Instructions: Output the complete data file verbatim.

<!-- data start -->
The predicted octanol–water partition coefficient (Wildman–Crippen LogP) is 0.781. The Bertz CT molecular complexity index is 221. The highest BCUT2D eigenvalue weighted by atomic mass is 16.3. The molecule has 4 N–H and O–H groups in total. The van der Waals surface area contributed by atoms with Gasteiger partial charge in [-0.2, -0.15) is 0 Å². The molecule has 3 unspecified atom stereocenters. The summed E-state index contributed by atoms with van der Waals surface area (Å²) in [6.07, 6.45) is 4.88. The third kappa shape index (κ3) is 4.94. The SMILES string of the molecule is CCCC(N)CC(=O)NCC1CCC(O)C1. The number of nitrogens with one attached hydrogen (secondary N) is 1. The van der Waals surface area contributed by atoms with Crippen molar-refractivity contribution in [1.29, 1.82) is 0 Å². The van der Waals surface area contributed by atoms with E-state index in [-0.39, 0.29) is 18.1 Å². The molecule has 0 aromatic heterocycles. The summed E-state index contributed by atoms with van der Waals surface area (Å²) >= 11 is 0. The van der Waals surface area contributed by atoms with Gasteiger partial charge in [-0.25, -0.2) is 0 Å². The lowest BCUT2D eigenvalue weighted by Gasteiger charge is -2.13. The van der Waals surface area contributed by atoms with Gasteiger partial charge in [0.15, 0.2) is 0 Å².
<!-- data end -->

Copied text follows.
The predicted octanol–water partition coefficient (Wildman–Crippen LogP) is 0.781. The Bertz CT molecular complexity index is 221. The highest BCUT2D eigenvalue weighted by atomic mass is 16.3. The molecule has 4 N–H and O–H groups in total. The van der Waals surface area contributed by atoms with Gasteiger partial charge in [-0.2, -0.15) is 0 Å². The molecule has 3 unspecified atom stereocenters. The summed E-state index contributed by atoms with van der Waals surface area (Å²) in [6.07, 6.45) is 4.88. The third kappa shape index (κ3) is 4.94. The SMILES string of the molecule is CCCC(N)CC(=O)NCC1CCC(O)C1. The number of nitrogens with one attached hydrogen (secondary N) is 1. The van der Waals surface area contributed by atoms with Crippen molar-refractivity contribution in [1.29, 1.82) is 0 Å². The van der Waals surface area contributed by atoms with E-state index in [-0.39, 0.29) is 18.1 Å². The molecule has 0 aromatic heterocycles. The summed E-state index contributed by atoms with van der Waals surface area (Å²) >= 11 is 0. The van der Waals surface area contributed by atoms with Gasteiger partial charge in [-0.25, -0.2) is 0 Å². The lowest BCUT2D eigenvalue weighted by Gasteiger charge is -2.13. The van der Waals surface area contributed by atoms with Gasteiger partial charge in [0.15, 0.2) is 0 Å².